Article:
I almost bought a Big S mattress from a huge mattress retailer last week before I stumbled upon this website and started to learn why I should not buy a mattress there, and I am so grateful I did. Thank you so much for being so helpful and for sharing your knowledge with me and with other mattress shoppers.

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Last edit: by goldilocks12.

advice on mattress selection (Dormio, Sleeptek, FoamSweetFoam) 07 Sep 2015 23:19 #4

Hi goldilocks12,

Do you consider Sleeptek a good manufacturer? Does this sound like a good choice, or should I continue looking, and where?


Outside of PPP ... the most important part of the value of a mattress purchase is durability and the durability and useful life of a mattress depends on its construction and the type and quality of the materials inside it regardless of the name of the manufacturer on the label so I would always make sure that a retailer or manufacturer you are considering is willing and able to provide you with the information listed here so you can compare the materials and components to the quality/durability guidelines to make sure there are no lower quality materials or weak links in a mattress before making any purchase.

I would be very cautious about brand shopping because you are buying a specific mattress not the brand and most manufacturers have access to the same or similar components and materials. The name of the manufacturer on the label also won't tell you anything about whether a specific mattress would be a suitable choice for you in terms of PPP or whether there are any lower quality materials or weak links in the design that would affect the durability and useful life of the mattress. There is more about the risks of brand shopping in post #5 here and post #12 here . Outside of making sure that a mattress is a good match for you in terms of PPP (or that you have good options after a purchase if it isn't or if you aren't sure) ... in terms of assessing the quality and durability of a mattress I would focus much more on the design of the mattress and the type and quality/durability of the materials inside a mattress than I would on the name of the manufacturer on the label.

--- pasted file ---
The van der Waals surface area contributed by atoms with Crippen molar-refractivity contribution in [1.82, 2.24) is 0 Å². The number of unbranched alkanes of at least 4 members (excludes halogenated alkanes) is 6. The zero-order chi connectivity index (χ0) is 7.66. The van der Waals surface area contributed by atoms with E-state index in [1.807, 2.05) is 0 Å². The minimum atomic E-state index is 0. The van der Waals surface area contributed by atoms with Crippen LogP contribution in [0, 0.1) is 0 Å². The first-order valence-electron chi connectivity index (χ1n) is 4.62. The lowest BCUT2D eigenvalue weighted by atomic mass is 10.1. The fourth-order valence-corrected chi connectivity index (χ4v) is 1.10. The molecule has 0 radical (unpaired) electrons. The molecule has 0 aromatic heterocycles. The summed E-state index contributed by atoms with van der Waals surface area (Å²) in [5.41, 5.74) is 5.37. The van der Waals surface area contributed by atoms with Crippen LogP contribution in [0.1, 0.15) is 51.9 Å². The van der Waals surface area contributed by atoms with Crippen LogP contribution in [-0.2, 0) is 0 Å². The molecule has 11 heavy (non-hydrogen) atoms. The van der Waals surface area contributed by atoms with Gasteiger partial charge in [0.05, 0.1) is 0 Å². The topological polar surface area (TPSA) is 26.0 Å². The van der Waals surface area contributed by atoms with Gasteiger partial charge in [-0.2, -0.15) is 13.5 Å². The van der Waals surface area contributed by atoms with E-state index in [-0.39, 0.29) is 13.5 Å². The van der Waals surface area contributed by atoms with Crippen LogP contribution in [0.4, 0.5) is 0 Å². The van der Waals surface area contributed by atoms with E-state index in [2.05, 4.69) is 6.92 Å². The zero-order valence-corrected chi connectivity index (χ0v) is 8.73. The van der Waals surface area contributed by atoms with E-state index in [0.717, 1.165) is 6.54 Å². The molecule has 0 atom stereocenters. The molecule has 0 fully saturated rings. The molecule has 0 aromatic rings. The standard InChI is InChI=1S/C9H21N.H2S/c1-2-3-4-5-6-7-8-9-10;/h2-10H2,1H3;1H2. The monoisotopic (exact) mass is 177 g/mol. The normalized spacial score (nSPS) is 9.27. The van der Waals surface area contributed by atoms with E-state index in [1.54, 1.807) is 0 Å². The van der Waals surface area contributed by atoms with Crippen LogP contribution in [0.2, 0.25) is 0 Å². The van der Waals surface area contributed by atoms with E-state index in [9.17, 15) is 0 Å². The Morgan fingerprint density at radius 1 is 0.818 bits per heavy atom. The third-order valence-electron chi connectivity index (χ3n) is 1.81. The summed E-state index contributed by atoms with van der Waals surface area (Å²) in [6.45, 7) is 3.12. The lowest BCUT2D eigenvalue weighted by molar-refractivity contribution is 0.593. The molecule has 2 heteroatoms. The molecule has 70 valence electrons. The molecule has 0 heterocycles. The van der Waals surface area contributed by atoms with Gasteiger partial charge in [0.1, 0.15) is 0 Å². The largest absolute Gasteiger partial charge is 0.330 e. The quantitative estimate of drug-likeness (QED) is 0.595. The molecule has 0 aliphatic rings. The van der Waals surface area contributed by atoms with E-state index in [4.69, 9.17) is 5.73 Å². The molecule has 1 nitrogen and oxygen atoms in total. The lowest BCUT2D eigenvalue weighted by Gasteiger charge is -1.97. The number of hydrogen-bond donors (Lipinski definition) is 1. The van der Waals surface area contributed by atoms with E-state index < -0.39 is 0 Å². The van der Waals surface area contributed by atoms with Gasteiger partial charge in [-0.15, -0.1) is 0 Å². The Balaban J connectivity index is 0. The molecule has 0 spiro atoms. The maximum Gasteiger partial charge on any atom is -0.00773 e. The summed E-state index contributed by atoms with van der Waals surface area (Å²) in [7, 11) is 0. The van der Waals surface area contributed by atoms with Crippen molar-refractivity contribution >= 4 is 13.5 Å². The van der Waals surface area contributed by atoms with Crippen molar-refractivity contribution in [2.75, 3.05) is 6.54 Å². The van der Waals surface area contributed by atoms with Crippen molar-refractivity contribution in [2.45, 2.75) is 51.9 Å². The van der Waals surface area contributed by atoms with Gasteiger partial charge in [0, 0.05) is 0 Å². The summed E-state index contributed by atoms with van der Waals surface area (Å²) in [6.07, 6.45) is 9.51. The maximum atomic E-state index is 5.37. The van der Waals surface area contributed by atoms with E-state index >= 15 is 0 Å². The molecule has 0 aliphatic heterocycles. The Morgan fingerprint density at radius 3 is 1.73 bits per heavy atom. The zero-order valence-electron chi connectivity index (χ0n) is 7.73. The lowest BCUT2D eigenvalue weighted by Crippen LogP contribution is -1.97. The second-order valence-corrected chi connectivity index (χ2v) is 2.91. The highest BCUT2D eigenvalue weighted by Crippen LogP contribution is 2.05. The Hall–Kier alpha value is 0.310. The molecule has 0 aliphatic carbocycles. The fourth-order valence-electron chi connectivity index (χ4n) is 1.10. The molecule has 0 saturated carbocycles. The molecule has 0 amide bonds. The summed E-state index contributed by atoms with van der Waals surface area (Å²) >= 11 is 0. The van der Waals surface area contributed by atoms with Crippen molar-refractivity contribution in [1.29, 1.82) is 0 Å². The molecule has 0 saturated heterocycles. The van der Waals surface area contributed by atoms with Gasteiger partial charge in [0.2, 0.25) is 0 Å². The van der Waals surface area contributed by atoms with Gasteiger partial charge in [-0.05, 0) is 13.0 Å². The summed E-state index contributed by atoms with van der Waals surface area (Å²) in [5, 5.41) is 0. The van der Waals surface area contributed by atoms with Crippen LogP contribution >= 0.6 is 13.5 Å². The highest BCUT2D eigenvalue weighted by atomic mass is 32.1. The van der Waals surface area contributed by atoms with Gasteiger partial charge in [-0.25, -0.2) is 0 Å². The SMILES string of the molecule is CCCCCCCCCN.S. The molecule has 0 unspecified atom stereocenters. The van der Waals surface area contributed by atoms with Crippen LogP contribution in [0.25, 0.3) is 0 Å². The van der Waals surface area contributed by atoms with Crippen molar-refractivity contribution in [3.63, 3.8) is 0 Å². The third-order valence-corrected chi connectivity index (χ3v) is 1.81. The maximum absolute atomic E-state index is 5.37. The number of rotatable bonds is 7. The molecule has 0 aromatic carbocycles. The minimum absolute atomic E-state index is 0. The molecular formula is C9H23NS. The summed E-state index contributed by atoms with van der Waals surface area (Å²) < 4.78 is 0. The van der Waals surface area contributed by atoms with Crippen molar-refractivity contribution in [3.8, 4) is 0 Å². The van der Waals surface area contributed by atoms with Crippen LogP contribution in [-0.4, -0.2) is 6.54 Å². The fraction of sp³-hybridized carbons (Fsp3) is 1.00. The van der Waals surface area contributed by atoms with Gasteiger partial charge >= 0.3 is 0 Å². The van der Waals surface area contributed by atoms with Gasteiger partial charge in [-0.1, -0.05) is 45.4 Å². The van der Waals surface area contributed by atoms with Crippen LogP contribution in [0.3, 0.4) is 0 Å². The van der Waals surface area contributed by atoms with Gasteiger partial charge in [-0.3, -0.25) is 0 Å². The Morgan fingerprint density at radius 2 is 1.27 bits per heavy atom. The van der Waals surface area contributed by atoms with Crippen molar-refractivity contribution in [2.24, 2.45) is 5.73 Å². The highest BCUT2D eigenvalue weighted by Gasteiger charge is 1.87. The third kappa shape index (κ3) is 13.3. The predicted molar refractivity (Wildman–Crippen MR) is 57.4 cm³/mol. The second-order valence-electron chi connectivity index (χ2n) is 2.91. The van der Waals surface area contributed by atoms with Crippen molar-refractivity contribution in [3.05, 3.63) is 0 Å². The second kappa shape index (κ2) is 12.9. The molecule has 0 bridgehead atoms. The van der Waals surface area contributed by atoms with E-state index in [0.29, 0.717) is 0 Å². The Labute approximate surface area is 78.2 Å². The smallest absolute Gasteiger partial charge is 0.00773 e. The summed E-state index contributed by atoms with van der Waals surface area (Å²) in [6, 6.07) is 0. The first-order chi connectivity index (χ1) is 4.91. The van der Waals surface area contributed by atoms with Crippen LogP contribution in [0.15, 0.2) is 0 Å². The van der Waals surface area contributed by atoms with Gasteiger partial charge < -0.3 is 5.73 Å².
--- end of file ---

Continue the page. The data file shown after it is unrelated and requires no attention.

Having said that ... Sleeptek is a Canadian manufacturer that specializes in latex mattresses and they do make some very high quality and durable latex mattresses although they can also be in somewhat higher budget ranges so I would make some careful "value" comparisons with other mattresses that use similar materials.

Do you know if there are any very good mattress manufacturers or small stores in my area that I should visit before I make this decision? I live in Greenwich, CT, and have shopped at the Clean Bedroom and could also visit Yankee Mattress Factory in Agawam, MA, if you think it's better? Are there other better ones in my area? I could even go to Dormio in Mississauga in a couple of months during a business trip, but I would only really want to do that if their quality and value are better than what I can get closer to home. What do you think?